My first job in high school was bagging groceries at the supermarket in my neighborhood. I worked there for several years, and saw the toll that this job takes on the body.
My teammates were on their feet all day running the cash register, some with braces on both wrists from carpal tunnel syndrome. It’s physical, repetitive work, and there’s no respite when you’re pregnant. Some ladies would be stocking shelves and running the cash register while they were 8 months pregnant!
I thought of my friends when I was asked to blog about a study that found there is Bisphenol A (BPA) in thermal cash register receipt paper. (ad) Grocery store cashiers touch receipt paper all day long, and unless they wear gloves, they’re exposed to high levels of BPA.
BPA is a chemical compound that’s used to make things like water bottles, coatings on the inside of food and drink cans, and plastic plates/storage containers. It can cause reproductive disorders, is linked to heart disease and diabetes, and could cause problems with memory and learning. (source)
Some studies suggest that effects from BPA are worse for babies and kids. Their bodies are still developing and they can’t eliminate BPA through the liver as adults do. This is why you’ll see that many baby/kid products now proudly shout “BPA-free!” on their labels.
Well, phooey. Tell me about the study.
From September 2013-February 2014, 94 receipts on thermal paper were collected from 82 grocery stores in 17 states. Two environmental consulting firms analyzed them and found BPA above the sample reporting limits on 27 of the receipts.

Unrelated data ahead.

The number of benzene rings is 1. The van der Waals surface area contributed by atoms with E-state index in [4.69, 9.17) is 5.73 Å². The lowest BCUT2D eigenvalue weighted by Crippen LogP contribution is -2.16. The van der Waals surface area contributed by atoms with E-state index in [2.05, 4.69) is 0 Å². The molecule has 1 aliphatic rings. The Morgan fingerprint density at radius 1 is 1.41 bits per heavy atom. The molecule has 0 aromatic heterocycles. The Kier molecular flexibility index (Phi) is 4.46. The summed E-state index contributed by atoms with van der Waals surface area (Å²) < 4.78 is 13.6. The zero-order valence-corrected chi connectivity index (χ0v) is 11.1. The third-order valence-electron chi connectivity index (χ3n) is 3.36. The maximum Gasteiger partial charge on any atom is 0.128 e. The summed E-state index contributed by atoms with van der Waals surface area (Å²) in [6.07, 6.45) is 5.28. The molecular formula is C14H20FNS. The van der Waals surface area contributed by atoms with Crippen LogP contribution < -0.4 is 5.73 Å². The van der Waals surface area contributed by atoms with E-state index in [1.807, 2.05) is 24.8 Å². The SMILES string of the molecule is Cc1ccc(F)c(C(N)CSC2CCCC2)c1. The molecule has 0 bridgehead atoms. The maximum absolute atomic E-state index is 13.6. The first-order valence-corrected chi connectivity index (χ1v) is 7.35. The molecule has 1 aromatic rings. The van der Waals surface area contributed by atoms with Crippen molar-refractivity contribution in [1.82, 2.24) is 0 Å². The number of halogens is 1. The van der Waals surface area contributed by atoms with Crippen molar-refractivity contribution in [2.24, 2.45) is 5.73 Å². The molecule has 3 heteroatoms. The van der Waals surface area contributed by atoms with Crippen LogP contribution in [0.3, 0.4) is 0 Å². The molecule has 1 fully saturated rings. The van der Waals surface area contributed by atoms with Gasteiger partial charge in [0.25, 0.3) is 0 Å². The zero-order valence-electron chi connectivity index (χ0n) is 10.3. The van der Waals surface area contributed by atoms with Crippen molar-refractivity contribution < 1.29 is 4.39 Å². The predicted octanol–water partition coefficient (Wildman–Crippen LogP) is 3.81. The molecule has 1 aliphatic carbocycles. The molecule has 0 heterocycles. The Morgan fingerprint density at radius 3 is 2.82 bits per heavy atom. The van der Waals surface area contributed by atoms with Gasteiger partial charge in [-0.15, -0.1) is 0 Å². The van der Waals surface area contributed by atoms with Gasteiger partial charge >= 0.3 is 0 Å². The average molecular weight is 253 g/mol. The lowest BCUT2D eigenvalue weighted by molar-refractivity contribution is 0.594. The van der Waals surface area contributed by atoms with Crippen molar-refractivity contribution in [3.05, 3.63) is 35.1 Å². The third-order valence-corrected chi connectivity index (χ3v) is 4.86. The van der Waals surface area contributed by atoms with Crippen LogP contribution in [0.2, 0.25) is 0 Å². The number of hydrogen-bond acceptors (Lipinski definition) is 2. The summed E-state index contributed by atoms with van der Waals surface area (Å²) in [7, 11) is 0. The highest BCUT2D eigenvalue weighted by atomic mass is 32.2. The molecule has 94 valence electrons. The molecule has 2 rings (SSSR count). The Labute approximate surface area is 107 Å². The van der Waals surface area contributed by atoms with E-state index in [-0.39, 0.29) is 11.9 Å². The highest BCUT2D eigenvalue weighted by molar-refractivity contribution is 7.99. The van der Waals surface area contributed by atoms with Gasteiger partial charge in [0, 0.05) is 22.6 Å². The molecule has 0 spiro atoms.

This study focused on large national chains like HEB, Winn-Dixie, and Kroeger, but I’d imagine there are regional chains using the same paper. How many thermal cash register paper suppliers are there in the US, anyway?
The EPA considers exposures up to 50 mg/kg/day to be safe. The study found samples with reported BPA concentrations above 1,000 mg/kg in 10 Winn-Dixie stores in Alabama, Florida, and Georgia.
Yikes! What should I do?
Don’t worry, I’m not going to tell you to stop taking receipts, or to handle them with tongs or rubber gloves. There are some easy things you can do to reduce your exposure, though.
- When you get your receipt, stick it in your wallet right away. Don’t hold it in your hand all the way to the car.
- Don’t let your kids hold the receipt, or let the baby chew on it.
- Write a letter to the CEO of the grocery-store chain you frequent, letting them know about the study and that they could be taking risks with the health of their employees.
Remember that these cautions only apply to certain thermal-paper receipts. Thermal paper is slick and discolors when rubbed with a coin (like old-school fax paper); regular paper does not. Unfortunately, you can’t determine whether there’s BPA in the receipt without sending it to a lab.
Please share this article if you know someone who works in the grocery industry!
This article was created as part of the BPA in Receipts campaign, for which I was financially compensated. The opinions are my own and based on my own experience.